ARNOLD A. LAZARUS, PHD, ABPP
 
KATY BUTLER, MA
 
JAN MICHAEL SHERMAN, MA
 
JANINE ROBERTS, EDD
 
JAY EFRAN, PH.D.
 
JENNY NEWSOME
 
MICHAEL F. HOYT, PHD
 
SUSAN ROWAN
Product:
NRC095556
Copyright:
5/1/2012
Authors:
WILLIAM DOHERTY, PH.D.
 
RON TAFFEL, PH.D.
 
STEVE ANDREAS, MA, NLP
 
CLIFTON MITCHELL, PH.D.
 
JAY EFRAN, PH.D.
 
ROB FAUBER, PHD
Product:
NRC095765

Tell the Truth

Letting Go of Our Inscrutable Facade

Jay Efran • 3/2/2002

There is a basic inequality built into the therapy contract—we ask clients to disclose their vulnerabilities, while we hide behind a facade of unflappability, presumably floating above ordinary human foibles, untouched by the jolts and discouragements of life. While preaching congruence, who among us has never pretended fondness for a client we actually disliked, didn't understand, and didn't trust? But on at least two occasions, with a minimum of strategic deliberation, I opted to step out from behind my own well-cultivated facade of inscrutability to tell clients the unvarnished truth—with surprising results.

Magazine Article
Page 1 of 1 (9 Items)
Copyright:
3/19/2013
Authors:
RICHARD SIMON, PH.D.
 
BRAD SACHS, PHD
 
DAVID WATERS, PHD
 
JAY EFRAN, PH.D.
 
MARY SYKES WYLIE, PHD
 
MICHAEL VENTURA, PHD
 
MITCHELL GREENE, PHD
Product:
NRC095564
Copyright:
2/13/2013
Authors:
MARY JO BARRETT, MSW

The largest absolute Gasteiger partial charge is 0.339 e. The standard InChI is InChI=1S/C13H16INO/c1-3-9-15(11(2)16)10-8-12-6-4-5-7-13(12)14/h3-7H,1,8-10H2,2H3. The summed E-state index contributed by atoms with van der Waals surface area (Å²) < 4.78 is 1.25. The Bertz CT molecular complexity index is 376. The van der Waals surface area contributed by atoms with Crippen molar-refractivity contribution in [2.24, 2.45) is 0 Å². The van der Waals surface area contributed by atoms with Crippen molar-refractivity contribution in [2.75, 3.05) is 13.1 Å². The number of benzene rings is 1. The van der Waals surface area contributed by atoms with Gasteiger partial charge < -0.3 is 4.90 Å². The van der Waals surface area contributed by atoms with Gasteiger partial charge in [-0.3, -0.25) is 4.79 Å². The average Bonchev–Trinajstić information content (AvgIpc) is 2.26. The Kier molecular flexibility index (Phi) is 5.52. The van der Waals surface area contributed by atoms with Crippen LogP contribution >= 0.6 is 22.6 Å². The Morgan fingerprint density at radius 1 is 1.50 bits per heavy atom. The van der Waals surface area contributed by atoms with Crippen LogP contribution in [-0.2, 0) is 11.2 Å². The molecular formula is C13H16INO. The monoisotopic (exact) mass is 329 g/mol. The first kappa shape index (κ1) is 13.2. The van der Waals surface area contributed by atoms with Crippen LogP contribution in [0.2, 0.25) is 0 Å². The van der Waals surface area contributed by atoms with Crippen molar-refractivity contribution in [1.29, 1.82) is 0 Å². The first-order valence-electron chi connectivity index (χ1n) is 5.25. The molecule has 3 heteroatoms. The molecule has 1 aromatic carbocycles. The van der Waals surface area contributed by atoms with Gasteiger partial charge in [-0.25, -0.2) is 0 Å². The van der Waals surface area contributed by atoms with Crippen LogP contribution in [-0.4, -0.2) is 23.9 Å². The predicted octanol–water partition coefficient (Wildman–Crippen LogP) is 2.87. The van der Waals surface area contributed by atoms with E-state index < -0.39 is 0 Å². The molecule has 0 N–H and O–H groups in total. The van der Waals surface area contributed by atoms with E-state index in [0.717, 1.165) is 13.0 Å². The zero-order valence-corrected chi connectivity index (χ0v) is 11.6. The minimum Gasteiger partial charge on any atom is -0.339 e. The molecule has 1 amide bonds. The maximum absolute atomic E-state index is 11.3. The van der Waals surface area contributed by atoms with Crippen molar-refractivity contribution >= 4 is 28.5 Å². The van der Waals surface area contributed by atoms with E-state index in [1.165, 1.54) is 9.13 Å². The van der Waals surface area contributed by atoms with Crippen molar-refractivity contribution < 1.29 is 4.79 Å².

OFER ZUR, PHD
 
LINDA STONE FISH, MSW, PHD
 
ARNOLD A. LAZARUS, PHD, ABPP
 
KATY BUTLER, MA
 
JAN MICHAEL SHERMAN, MA
 
JANINE ROBERTS, EDD
 
JAY EFRAN, PH.D.
 
JENNY NEWSOME
 
MICHAEL F. HOYT, PHD
 
SUSAN ROWAN
Product:
NRC095556
Copyright:
5/1/2012
Authors:
WILLIAM DOHERTY, PH.D.
 
RON TAFFEL, PH.D.
 
STEVE ANDREAS, MA, NLP
 
CLIFTON MITCHELL, PH.D.
 
JAY EFRAN, PH.D.
 
ROB FAUBER, PHD
Product:
NRC095765
Page 1 of 1 (3 Items)

What to Do When Your Client Cries

If It's Not Broken, Don't Fix It

Jay Efran • 7/18/2019

By Jay Efran - How can both joyful and tragic events elicit tears? This question puzzles many clinicians, including some who are considered experts in the field of emotional expression. The problem is that few of us have received explicit training in theories of emotion. And sometimes, clinicians can feel an urge to rush in and “fix things” that aren’t broken.

Daily Blog

VIDEO: What to Do When Your Client Cries

Making Tears Your Therapeutic Ally

Jay Efran • 8/22/2018

Many times, when clients cry, clinicians feel an urge to rush in and “fix things” that aren’t broken, which can actually make things worse. Watch as Jay Efran explains his strategy for working with a crying client.